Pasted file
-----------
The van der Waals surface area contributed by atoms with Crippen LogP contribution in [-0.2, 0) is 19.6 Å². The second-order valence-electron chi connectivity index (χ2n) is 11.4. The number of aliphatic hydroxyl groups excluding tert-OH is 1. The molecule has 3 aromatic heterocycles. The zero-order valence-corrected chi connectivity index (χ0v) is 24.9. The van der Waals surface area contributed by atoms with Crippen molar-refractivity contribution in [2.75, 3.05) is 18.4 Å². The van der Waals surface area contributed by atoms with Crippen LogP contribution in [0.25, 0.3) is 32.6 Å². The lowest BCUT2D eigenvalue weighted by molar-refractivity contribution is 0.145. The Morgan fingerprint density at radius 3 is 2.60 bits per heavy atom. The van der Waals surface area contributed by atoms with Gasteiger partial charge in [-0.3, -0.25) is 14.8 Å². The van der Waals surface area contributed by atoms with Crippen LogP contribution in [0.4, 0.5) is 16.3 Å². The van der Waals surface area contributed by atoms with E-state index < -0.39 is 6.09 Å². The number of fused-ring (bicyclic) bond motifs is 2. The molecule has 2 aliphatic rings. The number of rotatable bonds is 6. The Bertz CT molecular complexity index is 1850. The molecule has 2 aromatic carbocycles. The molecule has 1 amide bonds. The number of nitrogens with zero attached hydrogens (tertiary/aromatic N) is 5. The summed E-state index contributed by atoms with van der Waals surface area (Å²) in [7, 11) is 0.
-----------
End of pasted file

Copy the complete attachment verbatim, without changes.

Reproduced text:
The van der Waals surface area contributed by atoms with Crippen LogP contribution in [-0.2, 0) is 19.6 Å². The second-order valence-electron chi connectivity index (χ2n) is 11.4. The number of aliphatic hydroxyl groups excluding tert-OH is 1. The molecule has 3 aromatic heterocycles. The zero-order valence-corrected chi connectivity index (χ0v) is 24.9. The van der Waals surface area contributed by atoms with Crippen molar-refractivity contribution in [2.75, 3.05) is 18.4 Å². The van der Waals surface area contributed by atoms with Crippen LogP contribution in [0.25, 0.3) is 32.6 Å². The lowest BCUT2D eigenvalue weighted by molar-refractivity contribution is 0.145. The Morgan fingerprint density at radius 3 is 2.60 bits per heavy atom. The van der Waals surface area contributed by atoms with Gasteiger partial charge in [-0.3, -0.25) is 14.8 Å². The van der Waals surface area contributed by atoms with Crippen LogP contribution in [0.4, 0.5) is 16.3 Å². The van der Waals surface area contributed by atoms with E-state index < -0.39 is 6.09 Å². The number of fused-ring (bicyclic) bond motifs is 2. The molecule has 2 aliphatic rings. The number of rotatable bonds is 6. The Bertz CT molecular complexity index is 1850. The molecule has 2 aromatic carbocycles. The molecule has 1 amide bonds. The number of nitrogens with zero attached hydrogens (tertiary/aromatic N) is 5. The summed E-state index contributed by atoms with van der Waals surface area (Å²) in [7, 11) is 0.